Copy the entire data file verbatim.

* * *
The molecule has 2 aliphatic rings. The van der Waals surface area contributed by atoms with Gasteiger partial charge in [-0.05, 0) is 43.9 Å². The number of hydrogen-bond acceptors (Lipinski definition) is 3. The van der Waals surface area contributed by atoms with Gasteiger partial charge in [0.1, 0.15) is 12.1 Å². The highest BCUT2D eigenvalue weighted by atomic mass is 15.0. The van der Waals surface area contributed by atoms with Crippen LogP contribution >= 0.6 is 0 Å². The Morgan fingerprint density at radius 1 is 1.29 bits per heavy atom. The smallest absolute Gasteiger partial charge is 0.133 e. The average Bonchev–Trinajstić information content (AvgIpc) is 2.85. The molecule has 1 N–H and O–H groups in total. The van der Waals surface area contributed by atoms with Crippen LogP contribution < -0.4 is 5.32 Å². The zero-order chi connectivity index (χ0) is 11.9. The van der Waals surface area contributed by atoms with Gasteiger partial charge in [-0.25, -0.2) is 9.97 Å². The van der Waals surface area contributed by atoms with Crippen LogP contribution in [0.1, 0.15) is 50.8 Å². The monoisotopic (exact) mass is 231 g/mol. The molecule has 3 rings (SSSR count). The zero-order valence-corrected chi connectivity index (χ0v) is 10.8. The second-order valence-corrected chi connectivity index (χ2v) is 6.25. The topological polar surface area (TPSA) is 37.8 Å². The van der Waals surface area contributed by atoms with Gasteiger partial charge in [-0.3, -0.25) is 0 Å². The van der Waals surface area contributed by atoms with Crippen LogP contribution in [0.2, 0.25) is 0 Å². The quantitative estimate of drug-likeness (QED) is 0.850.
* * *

The molecule has 2 aliphatic rings. The van der Waals surface area contributed by atoms with Gasteiger partial charge in [-0.05, 0) is 43.9 Å². The number of hydrogen-bond acceptors (Lipinski definition) is 3. The van der Waals surface area contributed by atoms with Gasteiger partial charge in [0.1, 0.15) is 12.1 Å². The highest BCUT2D eigenvalue weighted by atomic mass is 15.0. The van der Waals surface area contributed by atoms with Crippen LogP contribution >= 0.6 is 0 Å². The Morgan fingerprint density at radius 1 is 1.29 bits per heavy atom. The smallest absolute Gasteiger partial charge is 0.133 e. The average Bonchev–Trinajstić information content (AvgIpc) is 2.85. The molecule has 1 N–H and O–H groups in total. The van der Waals surface area contributed by atoms with Crippen LogP contribution < -0.4 is 5.32 Å². The zero-order chi connectivity index (χ0) is 11.9. The van der Waals surface area contributed by atoms with Gasteiger partial charge in [-0.25, -0.2) is 9.97 Å². The van der Waals surface area contributed by atoms with Crippen LogP contribution in [0.1, 0.15) is 50.8 Å². The monoisotopic (exact) mass is 231 g/mol. The molecule has 3 rings (SSSR count). The zero-order valence-corrected chi connectivity index (χ0v) is 10.8. The second-order valence-corrected chi connectivity index (χ2v) is 6.25. The topological polar surface area (TPSA) is 37.8 Å². The van der Waals surface area contributed by atoms with Gasteiger partial charge in [-0.3, -0.25) is 0 Å². The van der Waals surface area contributed by atoms with Crippen LogP contribution in [0.2, 0.25) is 0 Å². The quantitative estimate of drug-likeness (QED) is 0.850.